We have in Indianapolis some fabulously cool urban districts. Earlier this year, John Birdsall of Bon Appetit quipped that he found in Indy “something way cooler” than Brooklyn. Cushman & Wakefield’s recently released “Cool Streets” annual report on the hottest urban retail markets in North America gives us another reason to take notice of the vibe surging through the city. The trends described in the report indicate a phenomenon that, while not unique to our city, might bring out the best Indy has to offer.
After a decades-long shift away from traditional Main Streets, Americans are naturally gravitating back to urban retail. It turns out that real places are essential to how we choose to spend our time, if not as much of our money. More of us are seeking out people, places and things that are relentlessly local, authentic and as meaningful as they are entertaining. We want to know the people who make the stuff and we want to know that they know the people who supplied them the raw materials. According to Cushman & Wakefield, this is happening not in the long-established shopping districts but on the “cool streets,” the grittier and bohemian places like Mass Ave and Fountain Square.
Setting aside any attempt to define what is cool, I think something deeper is to be gleaned from understanding these places. Why do the cool people go there? Just looking at the top 15 cool streets on the Cushman & Wakefield list, not to mention those in our city, it is easy to see what they have in common. With little exception, they are in old quarters of cities where a dense arrangement of turn-of-the century storefronts remains intact. Is the draw, then, history, nostalgia, patina? I argue there is something more: the fine-grained urban fabric.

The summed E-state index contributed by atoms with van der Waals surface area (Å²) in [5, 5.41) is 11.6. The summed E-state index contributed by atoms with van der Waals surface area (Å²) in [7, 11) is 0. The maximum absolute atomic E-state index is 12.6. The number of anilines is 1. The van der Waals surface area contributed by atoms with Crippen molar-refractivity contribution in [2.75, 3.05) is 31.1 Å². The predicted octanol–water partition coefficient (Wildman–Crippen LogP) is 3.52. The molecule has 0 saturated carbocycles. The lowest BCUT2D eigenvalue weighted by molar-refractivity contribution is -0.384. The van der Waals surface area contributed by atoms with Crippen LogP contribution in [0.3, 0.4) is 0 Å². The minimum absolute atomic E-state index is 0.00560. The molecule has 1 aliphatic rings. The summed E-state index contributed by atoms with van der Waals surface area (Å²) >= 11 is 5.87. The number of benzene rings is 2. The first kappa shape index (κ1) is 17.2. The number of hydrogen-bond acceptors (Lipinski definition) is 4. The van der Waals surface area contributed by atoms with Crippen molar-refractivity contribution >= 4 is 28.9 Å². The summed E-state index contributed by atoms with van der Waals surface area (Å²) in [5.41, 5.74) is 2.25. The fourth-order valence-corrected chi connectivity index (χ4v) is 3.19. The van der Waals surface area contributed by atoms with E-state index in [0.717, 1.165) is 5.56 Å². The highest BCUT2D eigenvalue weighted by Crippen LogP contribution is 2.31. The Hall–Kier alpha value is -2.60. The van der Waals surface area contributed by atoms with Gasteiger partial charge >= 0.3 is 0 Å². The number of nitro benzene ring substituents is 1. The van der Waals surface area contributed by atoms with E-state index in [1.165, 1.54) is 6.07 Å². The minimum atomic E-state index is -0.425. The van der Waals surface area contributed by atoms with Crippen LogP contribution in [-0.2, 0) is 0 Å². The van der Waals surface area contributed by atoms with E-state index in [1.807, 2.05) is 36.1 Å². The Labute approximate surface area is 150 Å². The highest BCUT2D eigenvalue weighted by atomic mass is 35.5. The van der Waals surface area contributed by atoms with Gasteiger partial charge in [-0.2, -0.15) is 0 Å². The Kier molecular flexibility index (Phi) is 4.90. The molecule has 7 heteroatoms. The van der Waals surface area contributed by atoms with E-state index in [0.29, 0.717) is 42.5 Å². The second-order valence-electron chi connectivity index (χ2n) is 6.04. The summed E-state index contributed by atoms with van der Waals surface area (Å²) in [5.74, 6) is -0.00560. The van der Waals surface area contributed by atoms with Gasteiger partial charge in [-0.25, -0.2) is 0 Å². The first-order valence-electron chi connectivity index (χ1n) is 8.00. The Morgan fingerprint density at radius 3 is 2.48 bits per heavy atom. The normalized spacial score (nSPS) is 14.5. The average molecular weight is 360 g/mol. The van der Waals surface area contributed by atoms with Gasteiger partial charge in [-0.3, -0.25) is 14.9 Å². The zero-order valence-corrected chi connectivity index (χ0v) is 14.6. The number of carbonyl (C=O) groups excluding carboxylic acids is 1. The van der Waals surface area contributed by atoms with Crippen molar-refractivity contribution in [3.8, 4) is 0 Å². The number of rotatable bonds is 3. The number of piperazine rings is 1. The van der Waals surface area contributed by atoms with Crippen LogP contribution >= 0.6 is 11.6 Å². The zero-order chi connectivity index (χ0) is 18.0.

At their best, cities are like mosaics: The big picture is a result of the arrangement of lots of smaller pieces—grains, if you will. That overall image could be coarse, like the pixelization of an ’80s video game or fine-grained like that of today’s HD technologies. Walmart or Meijer—coarse-grained; Mass Ave and Fountain Square—fine-grained. There is something special about fine-grained places that seems to get our attention.
Some of this is intrinsic to being human. Psychologists suggest we are drawn to things that are complex but not complicated. We, generally, like a little mystery, maybe even some risk, without tipping over to scary; too simple and we lose attention. Disney understands this perfectly. When you walk down “Main Street USA,” though you know it’s not part of a real town, the tight rhythm of storefronts is comforting and inviting.
On the more tangible side, fine-grained places feed the entrepreneurial spirit. They provide the framework for more incremental development at more manageable levels of investment. And it’s more forgiving of mistakes, of both the business and architectural variety. Hopefully, it means pioneering and resourceful proprietors are spending time and dollars doing what they love. In turn, we get the benefit of better stuff—it’s the kind of commerce that literally built our cities in the first place.
No doubt, these places gentrify over time, “go from edgy to mainstream” as Cushman and Wakefield says. Because of the slower pace and smaller scale of change, though, there is at least a greater possibility to reveal the authentic culture and personality of the district, and chances are better for a broader spectrum of people to prosper.
The report suggests that “cool streets are serving as an incubator of sorts for what will likely be the hottest new retail concepts of tomorrow.” As our city faces significant but confounding opportunities—the former GM site and areas all along 38th Street, to name a couple—it is my hope that fine-grained places also teach us something about urban design. Their form is enticing and comfortable while the composition facilitates a grass-roots economy. Together, they create a genuine identity. This is the real promise of urban places, and that’s cool.•
Gallagher is an urban designer with Ratio.